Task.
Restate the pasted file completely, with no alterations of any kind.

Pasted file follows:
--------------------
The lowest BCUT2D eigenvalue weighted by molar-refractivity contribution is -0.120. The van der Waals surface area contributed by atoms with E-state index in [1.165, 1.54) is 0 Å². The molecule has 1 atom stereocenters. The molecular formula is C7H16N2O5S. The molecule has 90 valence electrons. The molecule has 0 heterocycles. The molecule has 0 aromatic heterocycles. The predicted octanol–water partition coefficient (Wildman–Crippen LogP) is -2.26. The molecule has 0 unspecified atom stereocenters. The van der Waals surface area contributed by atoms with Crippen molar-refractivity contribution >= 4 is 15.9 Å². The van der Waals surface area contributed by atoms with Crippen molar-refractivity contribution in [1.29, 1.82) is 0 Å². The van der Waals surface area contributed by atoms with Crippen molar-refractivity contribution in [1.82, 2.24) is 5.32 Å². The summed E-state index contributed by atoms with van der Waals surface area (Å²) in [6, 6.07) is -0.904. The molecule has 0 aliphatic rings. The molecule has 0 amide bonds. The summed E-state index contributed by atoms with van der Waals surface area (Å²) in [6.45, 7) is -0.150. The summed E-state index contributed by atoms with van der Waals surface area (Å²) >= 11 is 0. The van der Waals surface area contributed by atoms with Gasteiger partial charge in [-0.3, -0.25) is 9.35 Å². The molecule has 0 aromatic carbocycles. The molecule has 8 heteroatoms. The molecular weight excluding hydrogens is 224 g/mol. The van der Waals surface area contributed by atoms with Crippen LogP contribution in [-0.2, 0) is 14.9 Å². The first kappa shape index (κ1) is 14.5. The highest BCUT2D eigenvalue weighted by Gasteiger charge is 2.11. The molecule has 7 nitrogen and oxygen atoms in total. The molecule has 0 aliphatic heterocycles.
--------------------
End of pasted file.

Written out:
The lowest BCUT2D eigenvalue weighted by molar-refractivity contribution is -0.120. The van der Waals surface area contributed by atoms with E-state index in [1.165, 1.54) is 0 Å². The molecule has 1 atom stereocenters. The molecular formula is C7H16N2O5S. The molecule has 90 valence electrons. The molecule has 0 heterocycles. The molecule has 0 aromatic heterocycles. The predicted octanol–water partition coefficient (Wildman–Crippen LogP) is -2.26. The molecule has 0 unspecified atom stereocenters. The van der Waals surface area contributed by atoms with Crippen molar-refractivity contribution >= 4 is 15.9 Å². The van der Waals surface area contributed by atoms with Crippen molar-refractivity contribution in [1.29, 1.82) is 0 Å². The van der Waals surface area contributed by atoms with Crippen molar-refractivity contribution in [1.82, 2.24) is 5.32 Å². The summed E-state index contributed by atoms with van der Waals surface area (Å²) in [6, 6.07) is -0.904. The molecule has 0 aliphatic rings. The molecule has 0 amide bonds. The summed E-state index contributed by atoms with van der Waals surface area (Å²) in [6.45, 7) is -0.150. The summed E-state index contributed by atoms with van der Waals surface area (Å²) >= 11 is 0. The van der Waals surface area contributed by atoms with Gasteiger partial charge in [-0.3, -0.25) is 9.35 Å². The molecule has 0 aromatic carbocycles. The molecule has 8 heteroatoms. The molecular weight excluding hydrogens is 224 g/mol. The van der Waals surface area contributed by atoms with Crippen LogP contribution in [-0.2, 0) is 14.9 Å². The first kappa shape index (κ1) is 14.5. The highest BCUT2D eigenvalue weighted by Gasteiger charge is 2.11. The molecule has 7 nitrogen and oxygen atoms in total. The molecule has 0 aliphatic heterocycles.